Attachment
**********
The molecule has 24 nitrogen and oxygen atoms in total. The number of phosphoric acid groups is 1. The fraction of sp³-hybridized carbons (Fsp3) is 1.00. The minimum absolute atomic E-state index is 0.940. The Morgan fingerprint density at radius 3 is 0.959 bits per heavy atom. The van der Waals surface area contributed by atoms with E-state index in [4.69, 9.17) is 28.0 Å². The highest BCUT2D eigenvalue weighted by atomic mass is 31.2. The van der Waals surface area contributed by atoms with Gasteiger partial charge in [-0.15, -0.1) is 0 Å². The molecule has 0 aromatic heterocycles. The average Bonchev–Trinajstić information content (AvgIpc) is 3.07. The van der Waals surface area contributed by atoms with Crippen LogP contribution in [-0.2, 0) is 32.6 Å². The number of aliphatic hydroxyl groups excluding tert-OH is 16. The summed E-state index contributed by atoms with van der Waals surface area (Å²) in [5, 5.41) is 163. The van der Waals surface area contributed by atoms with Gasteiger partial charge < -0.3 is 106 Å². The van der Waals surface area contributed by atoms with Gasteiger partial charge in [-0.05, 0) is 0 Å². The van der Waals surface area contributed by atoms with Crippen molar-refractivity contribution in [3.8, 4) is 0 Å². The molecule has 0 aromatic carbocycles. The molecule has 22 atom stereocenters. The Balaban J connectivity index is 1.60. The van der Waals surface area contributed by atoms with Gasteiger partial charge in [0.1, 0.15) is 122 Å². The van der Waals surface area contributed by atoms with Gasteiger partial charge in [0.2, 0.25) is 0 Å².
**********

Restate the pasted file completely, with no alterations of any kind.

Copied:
The molecule has 24 nitrogen and oxygen atoms in total. The number of phosphoric acid groups is 1. The fraction of sp³-hybridized carbons (Fsp3) is 1.00. The minimum absolute atomic E-state index is 0.940. The Morgan fingerprint density at radius 3 is 0.959 bits per heavy atom. The van der Waals surface area contributed by atoms with E-state index in [4.69, 9.17) is 28.0 Å². The highest BCUT2D eigenvalue weighted by atomic mass is 31.2. The van der Waals surface area contributed by atoms with Gasteiger partial charge in [-0.15, -0.1) is 0 Å². The molecule has 0 aromatic heterocycles. The average Bonchev–Trinajstić information content (AvgIpc) is 3.07. The van der Waals surface area contributed by atoms with Crippen LogP contribution in [-0.2, 0) is 32.6 Å². The number of aliphatic hydroxyl groups excluding tert-OH is 16. The summed E-state index contributed by atoms with van der Waals surface area (Å²) in [5, 5.41) is 163. The van der Waals surface area contributed by atoms with Gasteiger partial charge < -0.3 is 106 Å². The van der Waals surface area contributed by atoms with Gasteiger partial charge in [-0.05, 0) is 0 Å². The van der Waals surface area contributed by atoms with Crippen molar-refractivity contribution in [3.8, 4) is 0 Å². The molecule has 0 aromatic carbocycles. The molecule has 22 atom stereocenters. The Balaban J connectivity index is 1.60. The van der Waals surface area contributed by atoms with Gasteiger partial charge in [0.1, 0.15) is 122 Å². The van der Waals surface area contributed by atoms with Gasteiger partial charge in [0.2, 0.25) is 0 Å².